How To Find A Book Using A Plot Or Vague Description

You scrape your memory for something you can use in your search for a forgotten book title.

But what are the best details to use if all you’ve got is a vague description?

Fortunately for you, forgetting book titles is such a normal human thing that we’ve devised a number of clever ways to get around that. 

It might seem unlikely to find a book title by plot or description, but it can be done. 

The first step is to take an inventory of what you do remember. 

How Do You Find a Book When You Don’t Know the Title or Author? 

A book search by description might seem like a longshot, but it’s still a shot. And you might be surprised how effective the strategies in this post can be. The real muscle behind these tools, though, is you. 

Without your memory and the time and energy you spend on the search, nothing happens.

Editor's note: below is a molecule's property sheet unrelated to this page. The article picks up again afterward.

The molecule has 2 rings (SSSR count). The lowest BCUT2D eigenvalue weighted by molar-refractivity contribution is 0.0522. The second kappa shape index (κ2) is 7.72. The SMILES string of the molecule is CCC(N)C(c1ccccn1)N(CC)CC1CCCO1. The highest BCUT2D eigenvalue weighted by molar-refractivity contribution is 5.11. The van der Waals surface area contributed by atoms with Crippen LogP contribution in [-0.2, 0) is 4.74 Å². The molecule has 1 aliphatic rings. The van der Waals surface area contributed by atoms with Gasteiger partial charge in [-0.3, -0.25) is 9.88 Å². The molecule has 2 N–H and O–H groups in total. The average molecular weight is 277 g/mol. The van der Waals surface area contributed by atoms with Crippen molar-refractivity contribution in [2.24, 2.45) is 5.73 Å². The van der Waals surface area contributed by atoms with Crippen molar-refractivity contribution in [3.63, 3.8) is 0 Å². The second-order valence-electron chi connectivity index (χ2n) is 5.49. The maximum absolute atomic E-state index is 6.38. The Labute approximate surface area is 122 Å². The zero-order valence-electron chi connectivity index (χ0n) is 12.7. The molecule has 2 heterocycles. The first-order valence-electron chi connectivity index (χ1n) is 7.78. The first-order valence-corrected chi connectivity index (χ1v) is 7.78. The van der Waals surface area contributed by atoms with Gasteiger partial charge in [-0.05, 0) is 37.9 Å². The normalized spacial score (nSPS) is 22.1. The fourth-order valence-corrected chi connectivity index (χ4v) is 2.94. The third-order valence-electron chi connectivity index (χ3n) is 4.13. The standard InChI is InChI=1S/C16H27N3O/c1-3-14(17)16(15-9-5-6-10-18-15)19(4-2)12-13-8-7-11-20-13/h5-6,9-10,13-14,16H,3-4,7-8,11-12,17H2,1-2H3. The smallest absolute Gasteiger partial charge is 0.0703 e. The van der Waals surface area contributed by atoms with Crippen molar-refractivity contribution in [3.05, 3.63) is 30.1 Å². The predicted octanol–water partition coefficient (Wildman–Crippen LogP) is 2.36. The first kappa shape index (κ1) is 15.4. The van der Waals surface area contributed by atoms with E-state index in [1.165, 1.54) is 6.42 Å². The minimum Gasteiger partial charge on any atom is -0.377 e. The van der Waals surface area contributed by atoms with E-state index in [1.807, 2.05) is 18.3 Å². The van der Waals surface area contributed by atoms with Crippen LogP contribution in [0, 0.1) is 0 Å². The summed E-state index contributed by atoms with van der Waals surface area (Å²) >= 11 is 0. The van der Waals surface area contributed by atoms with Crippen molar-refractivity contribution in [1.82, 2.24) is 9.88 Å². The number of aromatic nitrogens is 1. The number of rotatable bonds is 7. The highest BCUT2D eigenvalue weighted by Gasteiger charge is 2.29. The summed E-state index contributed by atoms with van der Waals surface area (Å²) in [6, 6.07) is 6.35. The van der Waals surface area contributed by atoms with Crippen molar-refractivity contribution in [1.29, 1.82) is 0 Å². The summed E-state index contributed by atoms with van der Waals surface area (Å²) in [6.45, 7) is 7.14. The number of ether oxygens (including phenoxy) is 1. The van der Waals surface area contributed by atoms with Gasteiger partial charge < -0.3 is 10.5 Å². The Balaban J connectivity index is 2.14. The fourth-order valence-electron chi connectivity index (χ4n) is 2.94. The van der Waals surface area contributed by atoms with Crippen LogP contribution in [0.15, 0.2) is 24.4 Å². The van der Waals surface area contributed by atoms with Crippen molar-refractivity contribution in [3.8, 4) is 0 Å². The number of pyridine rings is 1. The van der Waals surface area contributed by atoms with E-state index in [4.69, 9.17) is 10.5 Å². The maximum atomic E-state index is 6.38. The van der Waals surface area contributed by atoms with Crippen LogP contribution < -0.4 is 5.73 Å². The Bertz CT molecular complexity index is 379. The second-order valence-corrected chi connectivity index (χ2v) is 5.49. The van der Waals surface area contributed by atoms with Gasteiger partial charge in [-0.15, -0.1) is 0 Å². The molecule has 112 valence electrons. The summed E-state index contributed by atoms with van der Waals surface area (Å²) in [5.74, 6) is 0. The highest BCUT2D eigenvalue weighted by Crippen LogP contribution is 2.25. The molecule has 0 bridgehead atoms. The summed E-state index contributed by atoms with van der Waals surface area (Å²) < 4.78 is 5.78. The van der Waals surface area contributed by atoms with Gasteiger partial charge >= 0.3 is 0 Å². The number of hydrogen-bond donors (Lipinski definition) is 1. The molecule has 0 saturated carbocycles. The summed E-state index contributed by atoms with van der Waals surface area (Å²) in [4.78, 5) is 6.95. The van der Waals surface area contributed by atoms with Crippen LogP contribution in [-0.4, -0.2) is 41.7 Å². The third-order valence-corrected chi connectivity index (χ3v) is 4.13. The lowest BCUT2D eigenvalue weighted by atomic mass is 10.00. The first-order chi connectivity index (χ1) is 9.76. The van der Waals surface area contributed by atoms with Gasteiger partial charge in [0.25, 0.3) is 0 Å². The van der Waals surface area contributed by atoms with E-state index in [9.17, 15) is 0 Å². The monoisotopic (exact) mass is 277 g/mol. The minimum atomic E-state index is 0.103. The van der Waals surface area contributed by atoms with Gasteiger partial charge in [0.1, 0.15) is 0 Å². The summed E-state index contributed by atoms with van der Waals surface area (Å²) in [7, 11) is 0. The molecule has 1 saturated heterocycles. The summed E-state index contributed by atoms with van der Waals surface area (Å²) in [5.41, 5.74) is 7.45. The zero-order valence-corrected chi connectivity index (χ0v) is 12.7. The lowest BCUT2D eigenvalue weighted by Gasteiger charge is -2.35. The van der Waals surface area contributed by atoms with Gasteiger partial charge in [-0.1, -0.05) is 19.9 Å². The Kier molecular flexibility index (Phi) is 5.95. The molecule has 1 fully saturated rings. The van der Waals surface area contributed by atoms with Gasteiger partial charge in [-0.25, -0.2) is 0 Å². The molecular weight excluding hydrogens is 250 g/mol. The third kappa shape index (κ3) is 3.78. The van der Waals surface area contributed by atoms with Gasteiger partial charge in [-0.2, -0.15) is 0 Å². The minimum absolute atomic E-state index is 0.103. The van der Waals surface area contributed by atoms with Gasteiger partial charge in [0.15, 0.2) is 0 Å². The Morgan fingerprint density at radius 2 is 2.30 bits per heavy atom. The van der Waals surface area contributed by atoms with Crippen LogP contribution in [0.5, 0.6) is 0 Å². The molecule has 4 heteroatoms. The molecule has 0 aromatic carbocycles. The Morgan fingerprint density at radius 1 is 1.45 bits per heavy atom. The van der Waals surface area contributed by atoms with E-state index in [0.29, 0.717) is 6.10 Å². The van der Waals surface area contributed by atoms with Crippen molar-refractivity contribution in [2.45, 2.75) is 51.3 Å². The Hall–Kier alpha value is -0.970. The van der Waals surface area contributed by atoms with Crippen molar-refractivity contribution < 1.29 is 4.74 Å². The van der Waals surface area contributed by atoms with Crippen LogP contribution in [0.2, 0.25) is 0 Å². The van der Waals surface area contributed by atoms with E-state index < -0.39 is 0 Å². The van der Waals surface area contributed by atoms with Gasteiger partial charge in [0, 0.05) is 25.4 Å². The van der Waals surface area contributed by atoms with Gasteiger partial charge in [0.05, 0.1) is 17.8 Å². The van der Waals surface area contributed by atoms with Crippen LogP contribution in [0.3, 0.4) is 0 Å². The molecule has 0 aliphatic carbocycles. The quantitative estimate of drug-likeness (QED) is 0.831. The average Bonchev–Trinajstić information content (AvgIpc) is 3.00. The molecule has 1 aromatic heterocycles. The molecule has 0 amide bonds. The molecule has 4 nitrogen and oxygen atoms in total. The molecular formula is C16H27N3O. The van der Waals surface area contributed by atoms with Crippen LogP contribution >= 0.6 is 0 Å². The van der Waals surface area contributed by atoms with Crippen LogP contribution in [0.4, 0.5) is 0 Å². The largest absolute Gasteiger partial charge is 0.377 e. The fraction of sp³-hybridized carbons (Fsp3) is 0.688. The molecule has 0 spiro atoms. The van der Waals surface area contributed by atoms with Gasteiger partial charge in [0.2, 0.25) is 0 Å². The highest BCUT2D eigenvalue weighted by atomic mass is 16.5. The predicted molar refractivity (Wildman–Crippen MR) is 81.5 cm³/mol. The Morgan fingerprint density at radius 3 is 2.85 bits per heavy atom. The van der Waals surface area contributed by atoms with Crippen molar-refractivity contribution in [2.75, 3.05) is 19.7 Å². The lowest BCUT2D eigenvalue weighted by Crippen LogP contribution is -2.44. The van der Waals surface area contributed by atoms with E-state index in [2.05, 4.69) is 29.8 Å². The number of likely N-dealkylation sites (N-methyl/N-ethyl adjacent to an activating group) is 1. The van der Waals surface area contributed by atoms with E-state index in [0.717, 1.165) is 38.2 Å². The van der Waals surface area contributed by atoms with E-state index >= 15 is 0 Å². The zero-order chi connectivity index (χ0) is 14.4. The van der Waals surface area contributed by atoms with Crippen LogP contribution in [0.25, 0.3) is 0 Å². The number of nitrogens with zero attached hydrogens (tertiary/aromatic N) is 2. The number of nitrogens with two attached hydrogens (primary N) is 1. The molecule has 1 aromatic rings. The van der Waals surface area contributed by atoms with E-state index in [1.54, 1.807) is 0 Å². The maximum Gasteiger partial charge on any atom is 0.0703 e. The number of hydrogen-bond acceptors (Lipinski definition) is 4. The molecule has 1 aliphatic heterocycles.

Before you conduct your search, take some time to brainstorm a list of remembered details. Any of the following will come in handy:

  • Author name
  • Character names
  • Other books by the same author
  • Plot details (e.g., the Holocaust, PTSD, Redlining, etc.)
  • Memorable quotes, monologues, scenes, etc. 
  • Genre, subgenre, and tropes
  • Year or era of publication
  • When and why you read it (for school? For a summer reading program? For a book club?)

Once you’ve got your details listed and ready, try any of the five tips listed below for help in finding the title. 

5 Ways to Find a Book Using a Vague Description 

You’re here because you want to know how to find a book title by plot or find a book by description, using whatever details you can scrounge from your memory banks. 

The title is in there somewhere. And don’t be surprised if, at some point during your search, it comes to mind in bold print. Weirder things happen every day. 

But while you’re jogging your own memory, let’s see what other minds can do to help. 

Tip 1: Ask Your Social Network or Community

If you read the book for school or a book club or reading program hosted by someone in your community, chances are someone else has read the book, too.